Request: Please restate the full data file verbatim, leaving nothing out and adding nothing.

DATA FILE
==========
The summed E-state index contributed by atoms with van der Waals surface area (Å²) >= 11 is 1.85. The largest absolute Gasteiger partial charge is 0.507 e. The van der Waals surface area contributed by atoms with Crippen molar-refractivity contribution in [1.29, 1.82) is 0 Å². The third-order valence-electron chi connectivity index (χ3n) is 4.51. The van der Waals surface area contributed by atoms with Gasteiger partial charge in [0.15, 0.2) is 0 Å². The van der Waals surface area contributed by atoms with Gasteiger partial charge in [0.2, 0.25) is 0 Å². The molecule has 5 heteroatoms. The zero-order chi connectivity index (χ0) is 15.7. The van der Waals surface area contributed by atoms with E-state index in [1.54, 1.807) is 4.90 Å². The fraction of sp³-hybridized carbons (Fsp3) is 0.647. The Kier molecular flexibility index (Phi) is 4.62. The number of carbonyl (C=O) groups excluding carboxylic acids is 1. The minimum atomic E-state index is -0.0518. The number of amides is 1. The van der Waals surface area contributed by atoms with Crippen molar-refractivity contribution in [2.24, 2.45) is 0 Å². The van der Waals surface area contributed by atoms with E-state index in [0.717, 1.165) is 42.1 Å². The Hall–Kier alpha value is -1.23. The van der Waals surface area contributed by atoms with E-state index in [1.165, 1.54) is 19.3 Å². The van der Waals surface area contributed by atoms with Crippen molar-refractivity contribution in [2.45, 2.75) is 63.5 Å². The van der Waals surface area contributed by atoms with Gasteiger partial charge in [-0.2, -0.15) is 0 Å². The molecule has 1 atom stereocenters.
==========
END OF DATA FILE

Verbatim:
The summed E-state index contributed by atoms with van der Waals surface area (Å²) >= 11 is 1.85. The largest absolute Gasteiger partial charge is 0.507 e. The van der Waals surface area contributed by atoms with Crippen molar-refractivity contribution in [1.29, 1.82) is 0 Å². The third-order valence-electron chi connectivity index (χ3n) is 4.51. The van der Waals surface area contributed by atoms with Gasteiger partial charge in [0.15, 0.2) is 0 Å². The van der Waals surface area contributed by atoms with Gasteiger partial charge in [0.2, 0.25) is 0 Å². The molecule has 5 heteroatoms. The zero-order chi connectivity index (χ0) is 15.7. The van der Waals surface area contributed by atoms with E-state index in [1.54, 1.807) is 4.90 Å². The fraction of sp³-hybridized carbons (Fsp3) is 0.647. The Kier molecular flexibility index (Phi) is 4.62. The number of carbonyl (C=O) groups excluding carboxylic acids is 1. The minimum atomic E-state index is -0.0518. The number of amides is 1. The van der Waals surface area contributed by atoms with Crippen molar-refractivity contribution in [2.24, 2.45) is 0 Å². The van der Waals surface area contributed by atoms with E-state index in [0.717, 1.165) is 42.1 Å². The Hall–Kier alpha value is -1.23. The van der Waals surface area contributed by atoms with E-state index in [1.165, 1.54) is 19.3 Å². The van der Waals surface area contributed by atoms with Crippen molar-refractivity contribution in [2.45, 2.75) is 63.5 Å². The van der Waals surface area contributed by atoms with Gasteiger partial charge in [-0.2, -0.15) is 0 Å². The molecule has 1 atom stereocenters.